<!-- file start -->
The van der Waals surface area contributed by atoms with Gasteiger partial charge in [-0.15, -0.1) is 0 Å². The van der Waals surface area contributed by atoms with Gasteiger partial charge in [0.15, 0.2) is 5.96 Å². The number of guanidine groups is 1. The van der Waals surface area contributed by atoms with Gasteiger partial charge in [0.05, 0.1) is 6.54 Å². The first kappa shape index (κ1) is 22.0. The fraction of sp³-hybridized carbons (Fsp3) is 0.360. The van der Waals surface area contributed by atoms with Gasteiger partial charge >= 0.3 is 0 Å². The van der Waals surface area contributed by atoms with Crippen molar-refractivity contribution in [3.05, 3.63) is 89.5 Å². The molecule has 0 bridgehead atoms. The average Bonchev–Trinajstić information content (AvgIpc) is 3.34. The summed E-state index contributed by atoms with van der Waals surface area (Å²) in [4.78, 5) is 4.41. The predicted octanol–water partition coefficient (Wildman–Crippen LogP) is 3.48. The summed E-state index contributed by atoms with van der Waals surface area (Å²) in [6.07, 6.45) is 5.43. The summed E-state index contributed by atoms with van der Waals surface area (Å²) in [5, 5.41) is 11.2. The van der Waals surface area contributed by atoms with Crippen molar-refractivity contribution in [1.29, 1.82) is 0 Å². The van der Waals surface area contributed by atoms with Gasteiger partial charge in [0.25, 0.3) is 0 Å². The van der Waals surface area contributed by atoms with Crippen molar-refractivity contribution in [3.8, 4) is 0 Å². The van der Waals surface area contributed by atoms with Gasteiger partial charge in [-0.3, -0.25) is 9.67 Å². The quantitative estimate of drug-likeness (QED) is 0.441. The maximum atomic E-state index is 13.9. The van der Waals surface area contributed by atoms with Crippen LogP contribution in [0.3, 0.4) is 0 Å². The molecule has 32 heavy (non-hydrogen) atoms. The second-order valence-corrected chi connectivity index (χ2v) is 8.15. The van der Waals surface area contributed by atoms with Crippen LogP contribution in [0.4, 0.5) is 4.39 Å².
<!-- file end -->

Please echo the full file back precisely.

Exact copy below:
The van der Waals surface area contributed by atoms with Gasteiger partial charge in [-0.15, -0.1) is 0 Å². The van der Waals surface area contributed by atoms with Gasteiger partial charge in [0.15, 0.2) is 5.96 Å². The number of guanidine groups is 1. The van der Waals surface area contributed by atoms with Gasteiger partial charge in [0.05, 0.1) is 6.54 Å². The first kappa shape index (κ1) is 22.0. The fraction of sp³-hybridized carbons (Fsp3) is 0.360. The van der Waals surface area contributed by atoms with Gasteiger partial charge >= 0.3 is 0 Å². The van der Waals surface area contributed by atoms with Crippen molar-refractivity contribution in [3.05, 3.63) is 89.5 Å². The molecule has 0 bridgehead atoms. The average Bonchev–Trinajstić information content (AvgIpc) is 3.34. The summed E-state index contributed by atoms with van der Waals surface area (Å²) in [4.78, 5) is 4.41. The predicted octanol–water partition coefficient (Wildman–Crippen LogP) is 3.48. The summed E-state index contributed by atoms with van der Waals surface area (Å²) in [6.07, 6.45) is 5.43. The summed E-state index contributed by atoms with van der Waals surface area (Å²) in [5, 5.41) is 11.2. The van der Waals surface area contributed by atoms with Crippen molar-refractivity contribution in [1.29, 1.82) is 0 Å². The van der Waals surface area contributed by atoms with Gasteiger partial charge in [0.25, 0.3) is 0 Å². The van der Waals surface area contributed by atoms with Crippen molar-refractivity contribution in [3.8, 4) is 0 Å². The van der Waals surface area contributed by atoms with Gasteiger partial charge in [-0.3, -0.25) is 9.67 Å². The quantitative estimate of drug-likeness (QED) is 0.441. The maximum atomic E-state index is 13.9. The van der Waals surface area contributed by atoms with Crippen LogP contribution in [0.3, 0.4) is 0 Å². The molecule has 32 heavy (non-hydrogen) atoms. The second-order valence-corrected chi connectivity index (χ2v) is 8.15. The van der Waals surface area contributed by atoms with Crippen LogP contribution in [0.4, 0.5) is 4.39 Å².